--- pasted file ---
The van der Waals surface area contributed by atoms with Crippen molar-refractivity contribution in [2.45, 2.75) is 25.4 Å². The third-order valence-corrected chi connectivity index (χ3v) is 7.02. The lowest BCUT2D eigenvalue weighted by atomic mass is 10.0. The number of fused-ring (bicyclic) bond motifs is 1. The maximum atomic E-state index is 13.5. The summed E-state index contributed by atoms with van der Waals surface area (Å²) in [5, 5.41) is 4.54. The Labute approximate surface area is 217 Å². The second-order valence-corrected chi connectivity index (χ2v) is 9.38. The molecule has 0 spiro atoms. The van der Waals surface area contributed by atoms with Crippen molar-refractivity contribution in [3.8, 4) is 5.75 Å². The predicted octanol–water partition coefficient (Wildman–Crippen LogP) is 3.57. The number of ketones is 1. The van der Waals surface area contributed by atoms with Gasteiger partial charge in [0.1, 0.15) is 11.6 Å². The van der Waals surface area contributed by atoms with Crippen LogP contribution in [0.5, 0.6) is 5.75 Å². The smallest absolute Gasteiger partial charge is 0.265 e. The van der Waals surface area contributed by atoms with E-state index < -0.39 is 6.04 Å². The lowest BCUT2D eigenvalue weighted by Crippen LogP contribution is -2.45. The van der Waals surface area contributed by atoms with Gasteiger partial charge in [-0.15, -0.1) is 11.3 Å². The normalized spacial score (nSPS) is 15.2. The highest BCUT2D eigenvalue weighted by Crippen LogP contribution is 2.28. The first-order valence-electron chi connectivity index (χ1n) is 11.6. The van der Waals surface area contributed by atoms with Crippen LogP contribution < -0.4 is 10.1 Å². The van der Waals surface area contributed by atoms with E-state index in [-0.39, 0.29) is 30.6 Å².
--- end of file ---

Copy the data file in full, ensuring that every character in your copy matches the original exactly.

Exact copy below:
The van der Waals surface area contributed by atoms with Crippen molar-refractivity contribution in [2.45, 2.75) is 25.4 Å². The third-order valence-corrected chi connectivity index (χ3v) is 7.02. The lowest BCUT2D eigenvalue weighted by atomic mass is 10.0. The number of fused-ring (bicyclic) bond motifs is 1. The maximum atomic E-state index is 13.5. The summed E-state index contributed by atoms with van der Waals surface area (Å²) in [5, 5.41) is 4.54. The Labute approximate surface area is 217 Å². The second-order valence-corrected chi connectivity index (χ2v) is 9.38. The molecule has 0 spiro atoms. The van der Waals surface area contributed by atoms with Crippen molar-refractivity contribution in [3.8, 4) is 5.75 Å². The predicted octanol–water partition coefficient (Wildman–Crippen LogP) is 3.57. The number of ketones is 1. The van der Waals surface area contributed by atoms with Gasteiger partial charge in [0.1, 0.15) is 11.6 Å². The van der Waals surface area contributed by atoms with Crippen LogP contribution in [0.5, 0.6) is 5.75 Å². The smallest absolute Gasteiger partial charge is 0.265 e. The van der Waals surface area contributed by atoms with E-state index < -0.39 is 6.04 Å². The lowest BCUT2D eigenvalue weighted by Crippen LogP contribution is -2.45. The van der Waals surface area contributed by atoms with Gasteiger partial charge in [-0.15, -0.1) is 11.3 Å². The normalized spacial score (nSPS) is 15.2. The highest BCUT2D eigenvalue weighted by Crippen LogP contribution is 2.28. The first-order valence-electron chi connectivity index (χ1n) is 11.6. The van der Waals surface area contributed by atoms with Crippen LogP contribution < -0.4 is 10.1 Å². The van der Waals surface area contributed by atoms with E-state index in [-0.39, 0.29) is 30.6 Å².